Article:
There are numerous more items relating to the social history of Dorset stored in the former hayloft of the Old George Inn, towards the rear of the museum, which is not accessible to visitors. Among the various objects that catch the eye here are a collection of decorated truncheons, war-time gas masks, early television receivers, old biscuit tins, Victorian prams and, amazingly, a bone saw used by the royal surgeon to King Edward VII, Sir Frederick Treves, who was born in Dorchester in 1853.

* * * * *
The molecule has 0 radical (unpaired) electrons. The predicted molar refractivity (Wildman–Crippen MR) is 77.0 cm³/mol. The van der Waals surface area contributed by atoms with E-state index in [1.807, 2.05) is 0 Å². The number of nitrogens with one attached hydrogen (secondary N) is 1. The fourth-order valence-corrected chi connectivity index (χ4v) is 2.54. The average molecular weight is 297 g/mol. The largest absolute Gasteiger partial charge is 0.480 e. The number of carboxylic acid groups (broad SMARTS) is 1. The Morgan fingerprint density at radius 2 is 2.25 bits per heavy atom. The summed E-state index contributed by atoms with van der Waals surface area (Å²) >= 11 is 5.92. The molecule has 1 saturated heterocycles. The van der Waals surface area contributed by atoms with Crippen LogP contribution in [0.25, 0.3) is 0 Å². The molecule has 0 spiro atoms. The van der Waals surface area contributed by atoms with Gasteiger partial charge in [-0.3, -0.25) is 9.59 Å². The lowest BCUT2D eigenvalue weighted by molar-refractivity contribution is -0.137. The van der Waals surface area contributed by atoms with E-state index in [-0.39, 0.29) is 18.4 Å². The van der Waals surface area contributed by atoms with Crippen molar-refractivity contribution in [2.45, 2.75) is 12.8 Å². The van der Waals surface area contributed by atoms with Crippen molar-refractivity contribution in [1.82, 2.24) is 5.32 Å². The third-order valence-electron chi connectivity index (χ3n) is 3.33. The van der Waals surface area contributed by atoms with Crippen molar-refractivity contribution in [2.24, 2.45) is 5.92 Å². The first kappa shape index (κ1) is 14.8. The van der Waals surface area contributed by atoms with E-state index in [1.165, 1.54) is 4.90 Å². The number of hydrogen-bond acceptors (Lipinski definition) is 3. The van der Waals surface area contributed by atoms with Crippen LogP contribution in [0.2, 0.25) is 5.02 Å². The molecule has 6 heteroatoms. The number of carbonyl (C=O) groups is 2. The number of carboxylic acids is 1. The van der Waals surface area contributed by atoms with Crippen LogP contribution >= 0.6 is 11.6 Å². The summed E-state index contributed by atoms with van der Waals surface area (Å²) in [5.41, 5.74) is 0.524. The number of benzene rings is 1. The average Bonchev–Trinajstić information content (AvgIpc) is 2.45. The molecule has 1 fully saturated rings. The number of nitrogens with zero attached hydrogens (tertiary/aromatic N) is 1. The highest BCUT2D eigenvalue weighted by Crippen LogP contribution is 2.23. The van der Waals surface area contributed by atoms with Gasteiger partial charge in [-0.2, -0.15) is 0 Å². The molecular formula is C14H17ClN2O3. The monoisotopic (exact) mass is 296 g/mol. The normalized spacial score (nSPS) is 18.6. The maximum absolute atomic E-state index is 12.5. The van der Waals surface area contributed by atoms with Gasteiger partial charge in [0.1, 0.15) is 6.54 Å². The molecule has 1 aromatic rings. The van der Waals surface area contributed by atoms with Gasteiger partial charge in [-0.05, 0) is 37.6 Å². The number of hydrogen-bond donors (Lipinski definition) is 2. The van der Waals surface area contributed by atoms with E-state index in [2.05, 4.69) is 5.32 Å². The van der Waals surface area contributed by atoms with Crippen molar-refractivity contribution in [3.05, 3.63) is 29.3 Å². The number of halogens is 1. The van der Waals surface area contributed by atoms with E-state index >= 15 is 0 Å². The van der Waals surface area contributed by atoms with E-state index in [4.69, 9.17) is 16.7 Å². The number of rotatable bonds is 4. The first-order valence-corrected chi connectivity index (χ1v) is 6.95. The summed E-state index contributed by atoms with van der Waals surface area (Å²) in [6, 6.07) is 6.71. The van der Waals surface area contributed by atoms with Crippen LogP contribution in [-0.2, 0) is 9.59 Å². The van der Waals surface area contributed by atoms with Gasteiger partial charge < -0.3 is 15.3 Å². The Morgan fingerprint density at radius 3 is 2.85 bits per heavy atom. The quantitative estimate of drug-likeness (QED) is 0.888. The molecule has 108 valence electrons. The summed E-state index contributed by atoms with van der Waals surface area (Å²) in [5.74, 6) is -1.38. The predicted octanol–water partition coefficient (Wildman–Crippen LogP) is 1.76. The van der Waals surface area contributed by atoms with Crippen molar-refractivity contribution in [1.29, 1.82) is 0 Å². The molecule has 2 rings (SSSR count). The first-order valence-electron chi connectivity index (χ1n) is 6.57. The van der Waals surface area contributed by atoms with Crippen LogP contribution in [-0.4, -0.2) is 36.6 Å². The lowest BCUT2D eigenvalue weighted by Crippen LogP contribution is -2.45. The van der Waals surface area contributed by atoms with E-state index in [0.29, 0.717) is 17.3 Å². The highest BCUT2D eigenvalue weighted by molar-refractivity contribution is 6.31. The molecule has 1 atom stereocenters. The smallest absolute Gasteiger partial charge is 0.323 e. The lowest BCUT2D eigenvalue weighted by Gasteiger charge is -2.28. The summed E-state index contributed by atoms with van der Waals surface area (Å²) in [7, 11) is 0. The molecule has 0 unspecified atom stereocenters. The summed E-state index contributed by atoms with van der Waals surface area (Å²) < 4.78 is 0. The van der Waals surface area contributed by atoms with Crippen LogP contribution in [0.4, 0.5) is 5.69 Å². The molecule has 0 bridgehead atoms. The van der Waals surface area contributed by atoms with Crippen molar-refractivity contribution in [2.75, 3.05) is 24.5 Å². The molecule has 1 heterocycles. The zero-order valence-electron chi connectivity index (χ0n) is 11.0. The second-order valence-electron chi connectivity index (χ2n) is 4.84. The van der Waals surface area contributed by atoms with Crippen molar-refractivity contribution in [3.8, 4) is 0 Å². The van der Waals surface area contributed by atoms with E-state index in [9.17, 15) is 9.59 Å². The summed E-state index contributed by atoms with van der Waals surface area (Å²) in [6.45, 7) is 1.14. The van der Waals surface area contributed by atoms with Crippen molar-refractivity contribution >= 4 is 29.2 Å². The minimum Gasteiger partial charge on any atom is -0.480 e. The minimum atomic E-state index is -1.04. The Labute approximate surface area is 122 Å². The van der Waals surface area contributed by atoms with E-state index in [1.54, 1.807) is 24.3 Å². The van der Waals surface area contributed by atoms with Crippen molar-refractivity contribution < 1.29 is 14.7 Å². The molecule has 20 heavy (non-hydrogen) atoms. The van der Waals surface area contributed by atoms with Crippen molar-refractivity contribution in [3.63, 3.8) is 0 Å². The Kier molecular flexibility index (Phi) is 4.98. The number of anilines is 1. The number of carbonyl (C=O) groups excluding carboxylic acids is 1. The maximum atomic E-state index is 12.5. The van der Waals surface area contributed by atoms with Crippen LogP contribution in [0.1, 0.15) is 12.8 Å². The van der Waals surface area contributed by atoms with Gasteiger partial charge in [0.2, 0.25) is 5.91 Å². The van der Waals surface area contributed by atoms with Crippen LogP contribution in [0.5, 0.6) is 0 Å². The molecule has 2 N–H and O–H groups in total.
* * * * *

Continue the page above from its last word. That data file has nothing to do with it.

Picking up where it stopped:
A small, private staircase in a corner of the Victorian Hall leads to a series of rooms once occupied by a caretaker of the museum. The rooms now serve as stores for furniture, metalwork, maps and plans and a digitisation studio. As its name suggests, the metalwork store contains all manner of metal items ranging from guns and swords to coffin nails and Roman boot studs. The former caretaker’s lodgings are also home to the Thomas Hardy Society office, where its members meet, and the Thomas Hardy Archive where a plethora of Hardy family related items are stored, including eight volumes of collected letters, programmes for Hardy plays, manuscripts and books. So valuable is the archive that is has earned UNESCO ‘Memory of the World’ status. Two further rooms in this part of the museum building contain items relating to other famous Dorset writers, namely William Barnes, Sylvia Townsend Warner and her lover Valentine Ackland, and the various authors in the Powys family.